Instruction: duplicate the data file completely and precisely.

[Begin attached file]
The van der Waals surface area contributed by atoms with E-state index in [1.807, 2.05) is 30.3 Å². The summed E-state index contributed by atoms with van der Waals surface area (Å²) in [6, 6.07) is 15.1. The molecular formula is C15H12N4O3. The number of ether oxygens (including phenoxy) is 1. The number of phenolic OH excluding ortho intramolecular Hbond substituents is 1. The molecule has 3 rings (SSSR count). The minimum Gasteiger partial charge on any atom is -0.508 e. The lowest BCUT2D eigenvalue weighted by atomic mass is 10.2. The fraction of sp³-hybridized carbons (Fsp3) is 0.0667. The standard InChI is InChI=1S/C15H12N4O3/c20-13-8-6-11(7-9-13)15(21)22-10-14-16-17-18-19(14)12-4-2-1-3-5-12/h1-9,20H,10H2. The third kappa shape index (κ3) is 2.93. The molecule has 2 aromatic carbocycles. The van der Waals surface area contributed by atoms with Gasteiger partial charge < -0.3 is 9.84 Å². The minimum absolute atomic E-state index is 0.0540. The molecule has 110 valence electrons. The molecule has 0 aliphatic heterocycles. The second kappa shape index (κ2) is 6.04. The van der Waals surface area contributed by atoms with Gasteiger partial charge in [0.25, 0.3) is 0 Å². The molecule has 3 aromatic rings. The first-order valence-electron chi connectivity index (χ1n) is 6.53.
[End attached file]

The van der Waals surface area contributed by atoms with E-state index in [1.807, 2.05) is 30.3 Å². The summed E-state index contributed by atoms with van der Waals surface area (Å²) in [6, 6.07) is 15.1. The molecular formula is C15H12N4O3. The number of ether oxygens (including phenoxy) is 1. The number of phenolic OH excluding ortho intramolecular Hbond substituents is 1. The molecule has 3 rings (SSSR count). The minimum Gasteiger partial charge on any atom is -0.508 e. The lowest BCUT2D eigenvalue weighted by atomic mass is 10.2. The fraction of sp³-hybridized carbons (Fsp3) is 0.0667. The standard InChI is InChI=1S/C15H12N4O3/c20-13-8-6-11(7-9-13)15(21)22-10-14-16-17-18-19(14)12-4-2-1-3-5-12/h1-9,20H,10H2. The third kappa shape index (κ3) is 2.93. The molecule has 2 aromatic carbocycles. The van der Waals surface area contributed by atoms with Gasteiger partial charge < -0.3 is 9.84 Å². The minimum absolute atomic E-state index is 0.0540. The molecule has 110 valence electrons. The molecule has 0 aliphatic heterocycles. The second kappa shape index (κ2) is 6.04. The van der Waals surface area contributed by atoms with Gasteiger partial charge in [0.25, 0.3) is 0 Å². The molecule has 3 aromatic rings. The first-order valence-electron chi connectivity index (χ1n) is 6.53.